Following our review of how Tesla’s new keyless driving feature works, we’ll be taking a closer look at another new feature of Firmware 6.0 – the Calendar app.
Tesla Firmware 6.0 Calendar App
The Calendar app., currently in BETA at the time of this writing, appears as a top level application alongside Nav, Web and other frequently used features of the Model S. Clicking into the Calendar will list your current day’s calendar events as well as the following day’s worth of events.
The following need to be taken into account in order for the Tesla Calendar app to work:
- Version 2.0 or higher of the Model S app on your smartphone
- You must provide access to your smartphone calendars to the Model S app
- The smartphone and your car must have internet connectivity and paired via bluetooth
Allowing the Model S mobile app to access to your calendar events also means that your data is being sent (and stored) on Tesla’s servers which then in turn sends them down to you car’s 17″ touchscreen for you to view. While this is a common method to synchronize data between source data and third party apps that use it, it does call into question some of the security aspects with such an approach. Is my calendar information open to Tesla employees? How do they ensure this private data is secured?
The calendar data is sent periodically to Tesla therefore it’s not instantaneously reflected on the Model S Calendar app. The timestamp for when the last data synchronization occurred appears on the upper right corner of the calendar alert.
You’re given the ability to set when the Calendar app appears upon entering the car (under settings).
Tesla Firmware 6.0 Calendar app will display all upcoming appointments for the current day as well as the following day. If there are no events for the current day, the app will show only following day’s appointment. There’s no ability to look beyond that date range. A really nice added feature of the Calendar app is the ability to navigate directly to your event’s location if you click on the event itself. Pressing on the event will feed the associated event location directly into the Tesla Nav app. Turn-by-turn navigation launches assuming the calendar event location can be found, otherwise you’ll be prompted with the standard navigation search results.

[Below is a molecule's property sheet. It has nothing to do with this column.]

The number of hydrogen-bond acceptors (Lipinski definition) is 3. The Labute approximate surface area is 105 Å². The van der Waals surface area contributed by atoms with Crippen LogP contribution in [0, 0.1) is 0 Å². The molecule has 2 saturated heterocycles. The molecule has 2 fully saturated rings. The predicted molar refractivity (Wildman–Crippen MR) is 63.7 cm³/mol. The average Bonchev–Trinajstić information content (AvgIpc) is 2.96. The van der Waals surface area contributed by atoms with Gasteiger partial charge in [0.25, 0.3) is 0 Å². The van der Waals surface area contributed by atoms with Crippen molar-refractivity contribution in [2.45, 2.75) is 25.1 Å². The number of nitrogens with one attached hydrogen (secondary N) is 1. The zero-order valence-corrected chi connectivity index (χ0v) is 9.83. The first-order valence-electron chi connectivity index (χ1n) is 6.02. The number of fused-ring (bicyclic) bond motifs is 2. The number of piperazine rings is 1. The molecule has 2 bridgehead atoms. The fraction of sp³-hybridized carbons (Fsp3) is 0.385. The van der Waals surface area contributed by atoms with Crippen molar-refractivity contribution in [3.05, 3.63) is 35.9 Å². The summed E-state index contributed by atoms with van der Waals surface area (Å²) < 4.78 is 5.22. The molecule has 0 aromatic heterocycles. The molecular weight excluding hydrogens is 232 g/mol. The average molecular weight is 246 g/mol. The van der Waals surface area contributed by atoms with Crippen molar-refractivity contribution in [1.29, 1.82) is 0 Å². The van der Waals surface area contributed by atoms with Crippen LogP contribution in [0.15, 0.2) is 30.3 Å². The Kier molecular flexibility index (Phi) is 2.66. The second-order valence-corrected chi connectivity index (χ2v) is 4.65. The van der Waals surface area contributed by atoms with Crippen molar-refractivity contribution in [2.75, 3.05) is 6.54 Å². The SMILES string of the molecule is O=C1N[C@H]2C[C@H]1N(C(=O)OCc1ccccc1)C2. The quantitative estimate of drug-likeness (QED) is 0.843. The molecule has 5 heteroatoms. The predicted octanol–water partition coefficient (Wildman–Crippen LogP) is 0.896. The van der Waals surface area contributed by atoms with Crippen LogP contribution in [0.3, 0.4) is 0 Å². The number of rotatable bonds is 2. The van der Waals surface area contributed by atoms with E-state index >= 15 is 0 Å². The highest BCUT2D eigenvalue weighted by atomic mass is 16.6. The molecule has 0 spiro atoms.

Tesla Firmware 6.0 Release Notes indicate, “When you have an event on your Calendar that will take place within the next hour and has a uniquely specified location, the Model S navigation system will notify you if there is a better route due to traffic, even if you’re not using navigation.” This is something I have yet to experience so I’ll be keeping a close eye on it over the coming weeks.
My original review of the Calendar app was done via an iPhone 5 running iOS 8 however I was unable to make it work. I followed all of the steps Tesla outlined within its notes but even after six hours I did not see my calendar events appear within the Model S display. I later found out that un-pairing the bluetooth phone first and then pairing again will allow the data sync to take effect. Since I was already getting an iPhone 6 the following day, I decided to use it as my device to review the Tesla Calendar app. It paired instantly and worked without a hitch. All of the calendar events synchronized and I was able to see both my iCloud calendar entries as well as my Google Apps calendar events from the car.
NOTE: All calendars that you’re subscribed to will appear on the Model S even if it’s set as hidden or disabled on your smartphone.
I’d like to see Tesla provide an option to hide/unhide selected calendars from within the Calendar app or somehow synchronize with the smartphone’s calendar settings.
Despite Tesla labeling this as a “BETA” app, it performs quite well with no noticeable bugs or major issues, especially after the initial data sync is complete. That said, I still think there should be some statements around privacy as well as an added feature to show/hide various calendars within the Calendar app itself. But overall I think its a great addition to the car.
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